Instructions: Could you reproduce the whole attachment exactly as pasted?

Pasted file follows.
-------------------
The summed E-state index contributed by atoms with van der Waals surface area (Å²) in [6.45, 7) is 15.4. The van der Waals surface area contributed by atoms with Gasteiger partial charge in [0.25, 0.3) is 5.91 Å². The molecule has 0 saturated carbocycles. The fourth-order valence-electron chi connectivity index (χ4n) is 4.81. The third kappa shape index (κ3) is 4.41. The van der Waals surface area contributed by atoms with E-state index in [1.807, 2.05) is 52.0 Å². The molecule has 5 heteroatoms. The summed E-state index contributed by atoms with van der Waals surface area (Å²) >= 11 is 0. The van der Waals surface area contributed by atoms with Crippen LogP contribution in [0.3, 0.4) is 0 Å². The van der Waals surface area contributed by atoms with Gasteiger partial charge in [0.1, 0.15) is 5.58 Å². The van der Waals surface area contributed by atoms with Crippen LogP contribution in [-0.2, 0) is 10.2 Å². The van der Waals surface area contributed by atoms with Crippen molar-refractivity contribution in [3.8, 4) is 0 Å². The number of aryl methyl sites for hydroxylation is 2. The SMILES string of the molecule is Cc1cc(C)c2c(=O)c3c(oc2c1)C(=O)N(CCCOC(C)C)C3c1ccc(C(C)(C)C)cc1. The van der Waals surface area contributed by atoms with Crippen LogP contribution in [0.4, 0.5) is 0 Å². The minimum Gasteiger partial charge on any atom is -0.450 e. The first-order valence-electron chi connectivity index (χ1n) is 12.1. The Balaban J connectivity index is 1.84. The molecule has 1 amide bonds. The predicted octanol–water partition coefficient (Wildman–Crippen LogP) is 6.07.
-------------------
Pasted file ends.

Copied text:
The summed E-state index contributed by atoms with van der Waals surface area (Å²) in [6.45, 7) is 15.4. The van der Waals surface area contributed by atoms with Gasteiger partial charge in [0.25, 0.3) is 5.91 Å². The molecule has 0 saturated carbocycles. The fourth-order valence-electron chi connectivity index (χ4n) is 4.81. The third kappa shape index (κ3) is 4.41. The van der Waals surface area contributed by atoms with E-state index in [1.807, 2.05) is 52.0 Å². The molecule has 5 heteroatoms. The summed E-state index contributed by atoms with van der Waals surface area (Å²) >= 11 is 0. The van der Waals surface area contributed by atoms with Crippen LogP contribution in [0.3, 0.4) is 0 Å². The van der Waals surface area contributed by atoms with Gasteiger partial charge in [0.1, 0.15) is 5.58 Å². The van der Waals surface area contributed by atoms with Crippen LogP contribution in [-0.2, 0) is 10.2 Å². The van der Waals surface area contributed by atoms with Crippen molar-refractivity contribution in [3.8, 4) is 0 Å². The number of aryl methyl sites for hydroxylation is 2. The SMILES string of the molecule is Cc1cc(C)c2c(=O)c3c(oc2c1)C(=O)N(CCCOC(C)C)C3c1ccc(C(C)(C)C)cc1. The van der Waals surface area contributed by atoms with Crippen LogP contribution in [0.4, 0.5) is 0 Å². The minimum Gasteiger partial charge on any atom is -0.450 e. The first-order valence-electron chi connectivity index (χ1n) is 12.1. The Balaban J connectivity index is 1.84. The molecule has 1 amide bonds. The predicted octanol–water partition coefficient (Wildman–Crippen LogP) is 6.07.